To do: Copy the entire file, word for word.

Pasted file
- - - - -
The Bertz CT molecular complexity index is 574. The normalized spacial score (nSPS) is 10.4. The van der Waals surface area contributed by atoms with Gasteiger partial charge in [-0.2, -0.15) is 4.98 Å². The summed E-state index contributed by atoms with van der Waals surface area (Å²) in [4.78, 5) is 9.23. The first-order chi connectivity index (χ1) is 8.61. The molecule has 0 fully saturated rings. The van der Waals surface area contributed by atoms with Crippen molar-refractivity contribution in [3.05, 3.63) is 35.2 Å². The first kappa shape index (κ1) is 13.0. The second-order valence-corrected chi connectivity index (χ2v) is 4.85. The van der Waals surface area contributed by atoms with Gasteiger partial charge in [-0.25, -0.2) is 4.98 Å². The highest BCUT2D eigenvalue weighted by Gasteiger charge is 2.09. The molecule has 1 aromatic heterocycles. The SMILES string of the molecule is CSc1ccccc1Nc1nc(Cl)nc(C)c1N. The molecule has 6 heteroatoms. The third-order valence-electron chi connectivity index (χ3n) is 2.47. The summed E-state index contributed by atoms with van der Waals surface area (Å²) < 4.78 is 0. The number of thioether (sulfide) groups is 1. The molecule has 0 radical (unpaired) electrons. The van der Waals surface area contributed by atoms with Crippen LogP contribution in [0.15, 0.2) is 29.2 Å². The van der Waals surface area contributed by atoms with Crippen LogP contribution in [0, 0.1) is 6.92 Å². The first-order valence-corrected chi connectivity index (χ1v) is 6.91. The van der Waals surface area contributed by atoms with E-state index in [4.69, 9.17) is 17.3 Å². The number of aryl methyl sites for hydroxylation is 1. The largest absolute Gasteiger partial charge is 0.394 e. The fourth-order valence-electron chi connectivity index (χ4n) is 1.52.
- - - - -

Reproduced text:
The Bertz CT molecular complexity index is 574. The normalized spacial score (nSPS) is 10.4. The van der Waals surface area contributed by atoms with Gasteiger partial charge in [-0.2, -0.15) is 4.98 Å². The summed E-state index contributed by atoms with van der Waals surface area (Å²) in [4.78, 5) is 9.23. The first-order chi connectivity index (χ1) is 8.61. The molecule has 0 fully saturated rings. The van der Waals surface area contributed by atoms with Crippen molar-refractivity contribution in [3.05, 3.63) is 35.2 Å². The first kappa shape index (κ1) is 13.0. The second-order valence-corrected chi connectivity index (χ2v) is 4.85. The van der Waals surface area contributed by atoms with Gasteiger partial charge in [-0.25, -0.2) is 4.98 Å². The highest BCUT2D eigenvalue weighted by Gasteiger charge is 2.09. The molecule has 1 aromatic heterocycles. The SMILES string of the molecule is CSc1ccccc1Nc1nc(Cl)nc(C)c1N. The molecule has 6 heteroatoms. The third-order valence-electron chi connectivity index (χ3n) is 2.47. The summed E-state index contributed by atoms with van der Waals surface area (Å²) < 4.78 is 0. The number of thioether (sulfide) groups is 1. The molecule has 0 radical (unpaired) electrons. The van der Waals surface area contributed by atoms with Crippen LogP contribution in [0.15, 0.2) is 29.2 Å². The van der Waals surface area contributed by atoms with Crippen LogP contribution in [0, 0.1) is 6.92 Å². The first-order valence-corrected chi connectivity index (χ1v) is 6.91. The van der Waals surface area contributed by atoms with E-state index in [4.69, 9.17) is 17.3 Å². The number of aryl methyl sites for hydroxylation is 1. The largest absolute Gasteiger partial charge is 0.394 e. The fourth-order valence-electron chi connectivity index (χ4n) is 1.52.